How China’s New Patent Laws are Working at the Two-Year Mark

“The recent revisions to China’s patent law have meaningfully and significantly enhanced patent protection and increased potential damages, offering a strategic moment to rethink and reinforce your company’s patent enforcement policies.” the high-stakes world of global competition, China is emerging as a key battleground, making the protection of intellectual property rights more crucial than ever. With its recent revisions to its patent enforcement and damages laws, China took a decisive step towards a more rigorous patent system that favors patentees, both domestic and foreign. This new landscape challenges businesses to adapt and reassess their strategies in the face of these transformative changes.

Historically, the challenges of proving damages and a default statutory damage limit of one million RMB (approximately $160,000 USD) in China’s system discouraged many foreign entities from pursuing actions, despite lower litigation costs in China compared to the United States. However, the latest modifications enable businesses not only to receive increased damages for infringement but also recover legal costs and punitive damages. Thus, in a post-COVID business environment, organizations should reevaluate their patent enforcement strategies within China.

Key Changes

Central to China’s updated Patent Law, effective from June 1, 2021, is the reform of the discovery process rules for determining damages. Under the revised law, courts can now order infringers to disclose accounting books and other materials necessary for calculating damages. If an infringer refuses, the court may determine damages based on the patentee’s claims and evidence, and grant the patentee certain evidentiary presumptions. This significant change reduces the litigation burden and improves the likelihood of victory for patentees.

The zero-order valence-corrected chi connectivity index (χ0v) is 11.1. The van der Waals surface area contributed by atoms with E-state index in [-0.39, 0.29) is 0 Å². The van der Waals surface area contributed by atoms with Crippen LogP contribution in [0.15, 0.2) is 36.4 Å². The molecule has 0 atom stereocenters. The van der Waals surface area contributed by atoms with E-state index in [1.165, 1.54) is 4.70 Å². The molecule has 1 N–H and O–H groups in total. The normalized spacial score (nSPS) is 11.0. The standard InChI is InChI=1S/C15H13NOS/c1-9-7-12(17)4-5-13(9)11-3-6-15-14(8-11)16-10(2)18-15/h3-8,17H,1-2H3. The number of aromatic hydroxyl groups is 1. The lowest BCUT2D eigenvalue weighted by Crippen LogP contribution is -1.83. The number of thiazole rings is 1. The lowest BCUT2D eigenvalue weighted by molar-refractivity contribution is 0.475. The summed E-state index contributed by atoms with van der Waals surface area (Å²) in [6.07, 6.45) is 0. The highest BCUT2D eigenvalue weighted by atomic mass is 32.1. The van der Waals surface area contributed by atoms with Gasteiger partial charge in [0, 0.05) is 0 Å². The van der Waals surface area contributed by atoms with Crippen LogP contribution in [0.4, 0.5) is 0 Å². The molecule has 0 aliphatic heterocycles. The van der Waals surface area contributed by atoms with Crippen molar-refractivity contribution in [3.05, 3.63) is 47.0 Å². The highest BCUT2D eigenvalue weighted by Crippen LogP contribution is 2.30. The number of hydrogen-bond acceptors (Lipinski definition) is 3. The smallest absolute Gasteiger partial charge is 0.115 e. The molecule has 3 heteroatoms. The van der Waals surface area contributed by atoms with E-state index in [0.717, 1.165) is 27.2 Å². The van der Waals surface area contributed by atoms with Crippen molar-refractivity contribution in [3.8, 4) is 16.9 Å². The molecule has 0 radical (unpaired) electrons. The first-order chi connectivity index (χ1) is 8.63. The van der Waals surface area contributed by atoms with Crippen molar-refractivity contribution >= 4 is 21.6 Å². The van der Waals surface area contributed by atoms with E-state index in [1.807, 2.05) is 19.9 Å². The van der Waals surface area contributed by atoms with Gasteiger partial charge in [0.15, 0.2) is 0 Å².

The revised law also enhances the damages system for patent infringement, expanding the statutory damages range and introducing punitive damages provisions. Specifically, statutory damages have increased from $1,400-$144,800 USD to $4,300-$723,800 USD, a nearly five-fold increase in the maximum amount. These changes represent a substantial progression in patent enforcement, acting as a strong financial deterrent for potential infringers. In conjunction with the revised discovery rules, the mandatory damages rules contribute to creating a markedly enhanced patent enforcement environment in China.

Foreign businesses often enforce patents in China to shield their home-market positions from domestic competition who manufacture in China, diverging from the licensing revenue model frequently favored by non-practicing entities (NPEs) in the U.S. Occasionally, patent enforcement in China complements enforcement in other jurisdictions, adding pressure on targeted companies. Attorney fees for initiating patent litigation in China typically range from $50,000 to $200,000, with additional costs (like evidence notarization and reverse engineering) between $10,000 and $50,000. Given these relatively lower enforcement costs, foreign patentees can expect at least a break-even result in patent enforcement over time.

How the Amendments are Working in Practice

The results of the revised laws are promising from an enforcement perspective. Based on data from June 2021 to May 2023, foreign patentees prevailed in 85.29% of patent cases where judgments were rendered, with average awarded damages around $250,000. Among the top 20 cases in China involving significant damages during this period, foreign patent holders initiated seven actions, five of which were against Chinese companies. Damages awarded in these seven cases averaged about $1 million, with one case awarding $2 million. These cases are not only indicative of increased statutory damages, but the willingness of the Courts to consider damages theories apart from statutory damages.